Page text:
It is a familiar narrative of an almost matriarchal culture where women have enjoyed a much higher status than their mainland counterparts:
Like six generations of women before her on this treeless speck of land in the East China Sea, the young mother of two is preparing for a dangerous job no man here is allowed to perform: free-diving for minutes at a time to catch abalone and other shellfish.I haven't been to southern Chejudo in a few years, and I recall the women looking a bit older than Ms Kim pictured above. It would be nice to know that a younger generation is carrying on this iconic tradition (and making decent money off it).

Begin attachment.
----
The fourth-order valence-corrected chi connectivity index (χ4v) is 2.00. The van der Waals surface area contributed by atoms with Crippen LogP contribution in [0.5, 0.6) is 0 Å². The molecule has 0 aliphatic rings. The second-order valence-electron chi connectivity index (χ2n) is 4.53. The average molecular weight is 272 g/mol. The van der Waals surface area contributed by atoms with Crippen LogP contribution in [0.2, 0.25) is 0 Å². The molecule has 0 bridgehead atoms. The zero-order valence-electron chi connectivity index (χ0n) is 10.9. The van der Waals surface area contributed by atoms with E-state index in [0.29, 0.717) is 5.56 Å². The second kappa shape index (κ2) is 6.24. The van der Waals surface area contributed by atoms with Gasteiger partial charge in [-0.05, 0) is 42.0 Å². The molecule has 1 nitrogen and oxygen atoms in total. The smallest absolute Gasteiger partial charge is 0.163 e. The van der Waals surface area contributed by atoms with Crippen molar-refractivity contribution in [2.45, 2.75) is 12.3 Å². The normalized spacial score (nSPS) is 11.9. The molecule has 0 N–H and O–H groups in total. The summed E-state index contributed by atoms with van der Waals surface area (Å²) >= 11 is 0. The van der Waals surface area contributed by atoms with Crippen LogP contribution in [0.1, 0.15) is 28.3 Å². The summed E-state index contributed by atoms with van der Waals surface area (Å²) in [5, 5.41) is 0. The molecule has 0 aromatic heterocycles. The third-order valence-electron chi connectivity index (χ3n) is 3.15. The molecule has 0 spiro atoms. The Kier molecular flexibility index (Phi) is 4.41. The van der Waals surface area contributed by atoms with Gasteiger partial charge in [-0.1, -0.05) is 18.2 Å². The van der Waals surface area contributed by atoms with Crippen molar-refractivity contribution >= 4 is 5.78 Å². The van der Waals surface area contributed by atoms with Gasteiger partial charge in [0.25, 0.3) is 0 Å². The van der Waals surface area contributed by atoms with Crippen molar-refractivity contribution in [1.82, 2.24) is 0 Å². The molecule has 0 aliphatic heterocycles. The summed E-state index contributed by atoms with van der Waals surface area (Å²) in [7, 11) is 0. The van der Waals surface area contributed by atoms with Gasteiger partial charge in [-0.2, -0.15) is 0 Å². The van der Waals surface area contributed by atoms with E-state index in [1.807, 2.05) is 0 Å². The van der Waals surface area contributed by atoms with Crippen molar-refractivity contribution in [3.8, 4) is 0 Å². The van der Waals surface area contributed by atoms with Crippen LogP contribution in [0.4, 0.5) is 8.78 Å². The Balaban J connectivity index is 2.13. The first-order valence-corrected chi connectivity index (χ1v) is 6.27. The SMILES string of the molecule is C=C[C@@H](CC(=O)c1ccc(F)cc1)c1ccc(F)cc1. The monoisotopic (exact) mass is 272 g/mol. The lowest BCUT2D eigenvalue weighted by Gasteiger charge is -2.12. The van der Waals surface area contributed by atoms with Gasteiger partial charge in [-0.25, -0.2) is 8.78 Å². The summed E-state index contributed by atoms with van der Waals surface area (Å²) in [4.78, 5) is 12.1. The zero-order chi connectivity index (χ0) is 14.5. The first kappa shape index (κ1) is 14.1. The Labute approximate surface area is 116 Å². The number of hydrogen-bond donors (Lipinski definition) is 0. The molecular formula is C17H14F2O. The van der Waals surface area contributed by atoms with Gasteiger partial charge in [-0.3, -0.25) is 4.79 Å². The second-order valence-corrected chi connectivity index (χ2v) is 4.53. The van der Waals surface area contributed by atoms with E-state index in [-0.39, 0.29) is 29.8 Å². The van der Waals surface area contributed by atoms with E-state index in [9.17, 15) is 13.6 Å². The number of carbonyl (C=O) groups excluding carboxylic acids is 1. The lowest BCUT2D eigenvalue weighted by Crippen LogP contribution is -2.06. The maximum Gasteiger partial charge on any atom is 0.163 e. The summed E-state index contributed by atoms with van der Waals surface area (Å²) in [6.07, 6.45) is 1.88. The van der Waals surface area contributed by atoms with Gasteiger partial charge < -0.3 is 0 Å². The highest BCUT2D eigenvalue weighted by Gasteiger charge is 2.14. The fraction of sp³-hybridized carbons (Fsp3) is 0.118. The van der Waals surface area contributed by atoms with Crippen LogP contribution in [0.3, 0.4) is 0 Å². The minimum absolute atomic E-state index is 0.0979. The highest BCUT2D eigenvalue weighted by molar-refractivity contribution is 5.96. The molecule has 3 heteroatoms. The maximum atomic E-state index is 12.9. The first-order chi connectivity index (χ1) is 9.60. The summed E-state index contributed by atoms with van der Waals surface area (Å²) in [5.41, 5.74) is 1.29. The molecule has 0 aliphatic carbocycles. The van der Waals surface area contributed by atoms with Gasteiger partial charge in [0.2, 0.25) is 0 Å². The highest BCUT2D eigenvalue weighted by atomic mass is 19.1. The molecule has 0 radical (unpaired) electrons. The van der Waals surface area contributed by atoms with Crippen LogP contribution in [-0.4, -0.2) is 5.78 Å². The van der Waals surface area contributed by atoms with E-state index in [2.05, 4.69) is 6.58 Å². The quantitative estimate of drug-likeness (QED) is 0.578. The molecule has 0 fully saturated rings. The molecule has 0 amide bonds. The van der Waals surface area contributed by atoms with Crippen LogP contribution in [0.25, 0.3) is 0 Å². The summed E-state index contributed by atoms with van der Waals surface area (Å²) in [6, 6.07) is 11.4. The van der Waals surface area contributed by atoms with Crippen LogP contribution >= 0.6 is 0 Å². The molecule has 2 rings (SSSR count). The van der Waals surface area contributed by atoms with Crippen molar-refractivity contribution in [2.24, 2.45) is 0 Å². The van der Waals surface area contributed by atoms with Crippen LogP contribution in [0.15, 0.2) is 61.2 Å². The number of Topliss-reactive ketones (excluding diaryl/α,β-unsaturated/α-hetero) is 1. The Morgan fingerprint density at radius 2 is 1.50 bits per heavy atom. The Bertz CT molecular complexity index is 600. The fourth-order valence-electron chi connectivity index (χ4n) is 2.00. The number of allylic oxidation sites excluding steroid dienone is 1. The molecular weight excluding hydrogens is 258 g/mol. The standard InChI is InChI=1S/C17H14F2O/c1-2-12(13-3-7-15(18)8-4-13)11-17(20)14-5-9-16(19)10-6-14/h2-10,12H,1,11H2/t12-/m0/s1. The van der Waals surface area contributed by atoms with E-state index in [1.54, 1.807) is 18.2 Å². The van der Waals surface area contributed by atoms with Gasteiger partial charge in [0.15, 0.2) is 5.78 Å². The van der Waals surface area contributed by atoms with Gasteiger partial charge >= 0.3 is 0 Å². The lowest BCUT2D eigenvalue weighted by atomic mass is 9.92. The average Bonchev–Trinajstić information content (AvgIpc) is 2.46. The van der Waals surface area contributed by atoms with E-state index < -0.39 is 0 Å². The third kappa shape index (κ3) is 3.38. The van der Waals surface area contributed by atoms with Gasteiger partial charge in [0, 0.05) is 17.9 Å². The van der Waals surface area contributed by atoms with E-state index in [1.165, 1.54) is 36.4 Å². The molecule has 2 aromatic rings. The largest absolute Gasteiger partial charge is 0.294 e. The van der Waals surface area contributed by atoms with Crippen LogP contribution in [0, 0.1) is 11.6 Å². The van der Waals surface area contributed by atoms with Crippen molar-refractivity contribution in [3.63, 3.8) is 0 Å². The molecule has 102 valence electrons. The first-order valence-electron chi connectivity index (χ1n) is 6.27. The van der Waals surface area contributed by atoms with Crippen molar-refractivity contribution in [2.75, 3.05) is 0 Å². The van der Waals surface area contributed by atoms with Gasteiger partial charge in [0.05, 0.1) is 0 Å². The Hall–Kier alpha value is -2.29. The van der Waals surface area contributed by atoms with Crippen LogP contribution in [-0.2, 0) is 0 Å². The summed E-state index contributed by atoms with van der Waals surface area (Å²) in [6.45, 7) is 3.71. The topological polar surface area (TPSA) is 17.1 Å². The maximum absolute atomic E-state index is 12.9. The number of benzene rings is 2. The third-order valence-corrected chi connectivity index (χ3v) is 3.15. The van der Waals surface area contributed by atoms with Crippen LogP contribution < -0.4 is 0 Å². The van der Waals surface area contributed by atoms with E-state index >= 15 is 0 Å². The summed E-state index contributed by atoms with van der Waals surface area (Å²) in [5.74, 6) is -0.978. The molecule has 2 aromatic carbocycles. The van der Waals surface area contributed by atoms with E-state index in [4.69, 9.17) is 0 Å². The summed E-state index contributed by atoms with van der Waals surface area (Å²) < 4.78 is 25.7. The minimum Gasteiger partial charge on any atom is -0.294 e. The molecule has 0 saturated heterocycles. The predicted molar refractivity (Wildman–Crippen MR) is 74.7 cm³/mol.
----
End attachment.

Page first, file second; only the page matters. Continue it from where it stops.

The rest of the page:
Kim is learning to join the ranks of the haenyeo, or women of the sea, whose role as ocean hunter-gatherers has long given them special status in a Korean culture dominated by men. These women on a group of islands south of the South Korean mainland have turned tradition on its head.
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For decades, divers here have groomed their daughters for a life at sea. They teach them how to conserve oxygen to extend their dives and stress the importance of working in groups, like a herd of watchful seals, vigilant against shark attacks, rip currents and marauding motorboats that buzz the surface.
The diving, with its daily hazards and emphasis on teamwork, has molded the women into a cohesive group that has often gathered by the campfire with the day's catch to make decisions about village politics.